Friday, April 29, 2011

Courts versus Arbitration

The below article was featured in

There is often a lack of understanding about how Oman’s Arbitration Law (Royal Decree 47/97 as amended) works. The truth is that this law provides a viable alternative to having a dispute heard by the Omani courts.

The fundamental difference between the Omani court system as opposed to the Omani arbitration system is that an Omani court case may go through three tiers of justice (Primary, Appeal and Supreme), whereas an arbitral award is final, with no right of appeal, and it is extremely unlikely that the Omani Courts would nullify an arbitral award. This means that almost certainly an arbitral award will lead to the end of the dispute, without any ability to appeal or overturn the arbitral award.

The best time to agree on arbitration is in the contract at the start of the relationship with your counter-party. For instance, if party A desired to have any dispute heard by an arbitral panel, using Omani Arbitration Law as the procedure for such arbitration, it is best for the contract to state: “Any dispute will be finally settled via arbitration in accordance with Omani Arbitration Law (Royal Decree 47/97 as amended).”

However, the above clause can be further fine-tuned to states how many arbitrators will be on the arbitral panel. Article 15 of Oman’s Arbitration Law states that if the parties have not agreed on the number of arbitrators, the number of them will be three. Accordingly, if the parties wanted a sole arbitrator to hear any dispute, they should say so in the contract.

It is worth bearing in mind that with a panel of three arbitrators, a majority 2-1 decision is sufficient, unless the parties had agreed otherwise in writing before the commencement of the arbitration.

Article 17 states that the Court would decide the identity of the sole arbitrator, if the parties cannot agree on whom it should be. If the panel is to consist of three arbitrators, one party states his nominee as arbitrator, and the other party must then state his nominated arbitrator within the following 30 days. The two arbitrators thus chosen should select a third arbitrator within 30 days after the nomination of the second arbitrator. However, either party can apply to Court if these 30 day deadlines are breached.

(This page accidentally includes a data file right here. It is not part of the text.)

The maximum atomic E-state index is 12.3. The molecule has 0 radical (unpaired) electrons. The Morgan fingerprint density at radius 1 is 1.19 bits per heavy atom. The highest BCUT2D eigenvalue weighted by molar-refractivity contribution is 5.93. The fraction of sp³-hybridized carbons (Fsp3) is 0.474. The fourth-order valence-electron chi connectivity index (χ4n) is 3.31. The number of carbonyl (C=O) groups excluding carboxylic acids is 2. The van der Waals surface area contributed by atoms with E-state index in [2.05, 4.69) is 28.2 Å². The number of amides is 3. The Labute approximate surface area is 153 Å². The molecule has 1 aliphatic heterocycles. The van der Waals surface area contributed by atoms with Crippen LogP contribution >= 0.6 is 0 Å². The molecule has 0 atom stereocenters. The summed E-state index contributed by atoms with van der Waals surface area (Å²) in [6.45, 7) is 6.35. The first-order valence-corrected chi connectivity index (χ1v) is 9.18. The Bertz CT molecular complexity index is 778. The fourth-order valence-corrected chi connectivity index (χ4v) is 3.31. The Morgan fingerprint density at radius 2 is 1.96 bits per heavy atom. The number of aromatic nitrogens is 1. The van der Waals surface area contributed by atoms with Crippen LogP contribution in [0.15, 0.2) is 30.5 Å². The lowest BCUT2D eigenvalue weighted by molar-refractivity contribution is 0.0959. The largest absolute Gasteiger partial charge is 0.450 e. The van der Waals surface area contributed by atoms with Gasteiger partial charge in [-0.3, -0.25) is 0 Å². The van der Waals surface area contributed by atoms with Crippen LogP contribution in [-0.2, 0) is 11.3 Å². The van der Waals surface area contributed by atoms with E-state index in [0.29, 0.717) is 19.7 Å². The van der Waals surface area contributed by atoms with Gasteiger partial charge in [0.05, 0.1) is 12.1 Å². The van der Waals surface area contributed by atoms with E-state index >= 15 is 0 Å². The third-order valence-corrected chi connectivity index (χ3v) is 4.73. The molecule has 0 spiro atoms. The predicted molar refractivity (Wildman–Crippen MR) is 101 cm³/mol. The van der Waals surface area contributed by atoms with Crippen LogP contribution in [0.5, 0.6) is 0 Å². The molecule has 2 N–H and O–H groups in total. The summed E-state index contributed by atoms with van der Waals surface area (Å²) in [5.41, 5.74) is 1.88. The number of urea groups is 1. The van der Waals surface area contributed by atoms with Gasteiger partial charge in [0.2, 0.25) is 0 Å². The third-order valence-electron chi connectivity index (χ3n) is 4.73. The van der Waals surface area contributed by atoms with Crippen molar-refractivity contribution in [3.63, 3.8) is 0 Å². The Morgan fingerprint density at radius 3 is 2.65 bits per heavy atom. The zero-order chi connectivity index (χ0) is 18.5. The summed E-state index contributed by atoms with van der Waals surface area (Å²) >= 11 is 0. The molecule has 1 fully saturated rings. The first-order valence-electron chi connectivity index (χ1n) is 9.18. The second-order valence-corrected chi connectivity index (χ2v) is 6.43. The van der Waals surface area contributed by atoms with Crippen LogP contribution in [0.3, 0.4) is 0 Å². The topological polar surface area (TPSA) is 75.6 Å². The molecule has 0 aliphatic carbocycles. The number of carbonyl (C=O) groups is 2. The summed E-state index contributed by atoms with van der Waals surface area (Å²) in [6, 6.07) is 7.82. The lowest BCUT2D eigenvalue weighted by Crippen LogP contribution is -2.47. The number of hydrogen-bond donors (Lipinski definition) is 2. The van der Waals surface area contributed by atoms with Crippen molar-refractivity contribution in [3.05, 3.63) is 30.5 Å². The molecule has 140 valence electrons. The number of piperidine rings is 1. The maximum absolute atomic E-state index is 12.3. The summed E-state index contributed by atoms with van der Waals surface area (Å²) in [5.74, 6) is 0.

An important part of the Omani Arbitration Law is what it states about the time procedural framework for an arbitration case. It is often forgotten that Article 27 says that – unless the parties have agreed otherwise - the arbitration clock starts ticking on the day the defendant receives a letter from the claimant stating that a dispute exists and that, as per the contract, it must be resolved via the agreed arbitration procedures. Article 45 requires that the arbitral award must be forthcoming within 18 months after the clock started to tick, unless the arbitral panel and the parties agree otherwise.

Another salient aspect of Omani arbitration is that the arbitral panel can appoint one expert or more to present a written or verbal report. The Law states that the parties will be afforded the opportunity to present their views on the expert reports. In addition, each party has the right to examine the documentation upon which the expert based his report. The parties are also granted the right to bring their own experts to an arbitral hearing, to present their views on the contents of the reports prepared by the expert appointed by the arbitral panel.

As mentioned at the start of this article, an arbitral award should be viewed as final as there are no rights of appeal and very limited scenarios where an application can be made to the Omani courts to try to have the arbitral award nullified. To the best of my knowledge, the Oman courts have never nullified an Omani arbitral award.

What, then, drives certain parties to agree in their contract to arbitration? The decision may be due to enforceability issues or due to a desire to have the dispute heard by specific arbitrators. The time frame is perhaps also more certain in arbitration as compared with Omani court cases. But weighing up the advantages and disadvantages of the courts as opposed to arbitration is always a complex matter which can only be determined after careful legal study of the specific facts in question at the time of contract preparation.

-James Harbirdge, Partner (Oman)